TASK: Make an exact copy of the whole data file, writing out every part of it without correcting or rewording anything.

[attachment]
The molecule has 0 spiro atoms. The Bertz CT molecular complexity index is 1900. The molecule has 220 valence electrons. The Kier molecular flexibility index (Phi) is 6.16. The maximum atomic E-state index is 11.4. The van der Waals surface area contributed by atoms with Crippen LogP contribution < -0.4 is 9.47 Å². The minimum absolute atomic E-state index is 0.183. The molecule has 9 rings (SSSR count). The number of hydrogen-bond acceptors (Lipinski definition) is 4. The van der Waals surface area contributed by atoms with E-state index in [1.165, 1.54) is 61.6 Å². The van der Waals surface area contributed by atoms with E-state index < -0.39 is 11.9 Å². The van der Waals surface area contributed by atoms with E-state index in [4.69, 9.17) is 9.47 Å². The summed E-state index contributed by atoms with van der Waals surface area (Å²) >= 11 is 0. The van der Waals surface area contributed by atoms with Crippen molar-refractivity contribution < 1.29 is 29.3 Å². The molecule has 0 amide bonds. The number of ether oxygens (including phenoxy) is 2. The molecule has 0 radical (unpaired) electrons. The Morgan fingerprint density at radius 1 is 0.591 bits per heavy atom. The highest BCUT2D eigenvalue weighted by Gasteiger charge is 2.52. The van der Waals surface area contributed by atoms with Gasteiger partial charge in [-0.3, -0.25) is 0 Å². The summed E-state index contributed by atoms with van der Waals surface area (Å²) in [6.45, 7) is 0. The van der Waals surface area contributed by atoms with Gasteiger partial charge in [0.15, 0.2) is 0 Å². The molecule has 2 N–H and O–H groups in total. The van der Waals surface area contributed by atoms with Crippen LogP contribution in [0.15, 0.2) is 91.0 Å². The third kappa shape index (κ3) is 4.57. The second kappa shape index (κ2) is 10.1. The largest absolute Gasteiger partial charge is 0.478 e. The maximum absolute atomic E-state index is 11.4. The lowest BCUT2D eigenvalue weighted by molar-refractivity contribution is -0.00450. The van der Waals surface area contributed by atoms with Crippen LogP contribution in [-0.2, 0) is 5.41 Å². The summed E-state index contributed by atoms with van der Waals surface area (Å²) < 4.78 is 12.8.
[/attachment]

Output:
The molecule has 0 spiro atoms. The Bertz CT molecular complexity index is 1900. The molecule has 220 valence electrons. The Kier molecular flexibility index (Phi) is 6.16. The maximum atomic E-state index is 11.4. The van der Waals surface area contributed by atoms with Crippen LogP contribution < -0.4 is 9.47 Å². The minimum absolute atomic E-state index is 0.183. The molecule has 9 rings (SSSR count). The number of hydrogen-bond acceptors (Lipinski definition) is 4. The van der Waals surface area contributed by atoms with E-state index in [1.165, 1.54) is 61.6 Å². The van der Waals surface area contributed by atoms with E-state index < -0.39 is 11.9 Å². The van der Waals surface area contributed by atoms with E-state index in [4.69, 9.17) is 9.47 Å². The summed E-state index contributed by atoms with van der Waals surface area (Å²) >= 11 is 0. The van der Waals surface area contributed by atoms with Crippen molar-refractivity contribution < 1.29 is 29.3 Å². The molecule has 0 amide bonds. The number of ether oxygens (including phenoxy) is 2. The molecule has 0 radical (unpaired) electrons. The Morgan fingerprint density at radius 1 is 0.591 bits per heavy atom. The highest BCUT2D eigenvalue weighted by Gasteiger charge is 2.52. The van der Waals surface area contributed by atoms with Gasteiger partial charge in [-0.3, -0.25) is 0 Å². The summed E-state index contributed by atoms with van der Waals surface area (Å²) in [6.45, 7) is 0. The van der Waals surface area contributed by atoms with Gasteiger partial charge in [0.15, 0.2) is 0 Å². The molecule has 2 N–H and O–H groups in total. The van der Waals surface area contributed by atoms with Crippen LogP contribution in [0.15, 0.2) is 91.0 Å². The third kappa shape index (κ3) is 4.57. The second kappa shape index (κ2) is 10.1. The largest absolute Gasteiger partial charge is 0.478 e. The maximum absolute atomic E-state index is 11.4. The lowest BCUT2D eigenvalue weighted by molar-refractivity contribution is -0.00450. The van der Waals surface area contributed by atoms with Crippen LogP contribution in [-0.2, 0) is 5.41 Å². The summed E-state index contributed by atoms with van der Waals surface area (Å²) < 4.78 is 12.8.